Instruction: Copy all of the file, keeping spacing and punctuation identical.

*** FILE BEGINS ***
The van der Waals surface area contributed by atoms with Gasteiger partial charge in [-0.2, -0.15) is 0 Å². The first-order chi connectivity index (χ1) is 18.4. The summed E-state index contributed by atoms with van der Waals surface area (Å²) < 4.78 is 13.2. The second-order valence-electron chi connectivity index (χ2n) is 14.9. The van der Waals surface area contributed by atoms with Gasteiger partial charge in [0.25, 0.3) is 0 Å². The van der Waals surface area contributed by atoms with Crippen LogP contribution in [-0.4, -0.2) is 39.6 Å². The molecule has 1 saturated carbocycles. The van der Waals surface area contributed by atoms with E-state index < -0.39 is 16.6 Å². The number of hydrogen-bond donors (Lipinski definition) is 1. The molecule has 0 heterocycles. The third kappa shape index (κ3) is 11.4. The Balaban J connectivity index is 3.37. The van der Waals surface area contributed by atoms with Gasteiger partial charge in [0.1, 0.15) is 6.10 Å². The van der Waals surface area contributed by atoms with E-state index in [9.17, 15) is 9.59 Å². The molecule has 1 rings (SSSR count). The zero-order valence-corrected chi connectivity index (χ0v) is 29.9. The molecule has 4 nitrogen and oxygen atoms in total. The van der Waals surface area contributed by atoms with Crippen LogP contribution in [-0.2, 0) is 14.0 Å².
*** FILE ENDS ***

The van der Waals surface area contributed by atoms with Gasteiger partial charge in [-0.2, -0.15) is 0 Å². The first-order chi connectivity index (χ1) is 18.4. The summed E-state index contributed by atoms with van der Waals surface area (Å²) < 4.78 is 13.2. The second-order valence-electron chi connectivity index (χ2n) is 14.9. The van der Waals surface area contributed by atoms with Gasteiger partial charge in [0.25, 0.3) is 0 Å². The van der Waals surface area contributed by atoms with Crippen LogP contribution in [-0.4, -0.2) is 39.6 Å². The molecule has 1 saturated carbocycles. The van der Waals surface area contributed by atoms with E-state index < -0.39 is 16.6 Å². The number of hydrogen-bond donors (Lipinski definition) is 1. The molecule has 0 heterocycles. The third kappa shape index (κ3) is 11.4. The Balaban J connectivity index is 3.37. The van der Waals surface area contributed by atoms with Gasteiger partial charge in [0.1, 0.15) is 6.10 Å². The van der Waals surface area contributed by atoms with E-state index in [9.17, 15) is 9.59 Å². The molecule has 1 rings (SSSR count). The zero-order valence-corrected chi connectivity index (χ0v) is 29.9. The molecule has 4 nitrogen and oxygen atoms in total. The van der Waals surface area contributed by atoms with Crippen LogP contribution in [-0.2, 0) is 14.0 Å².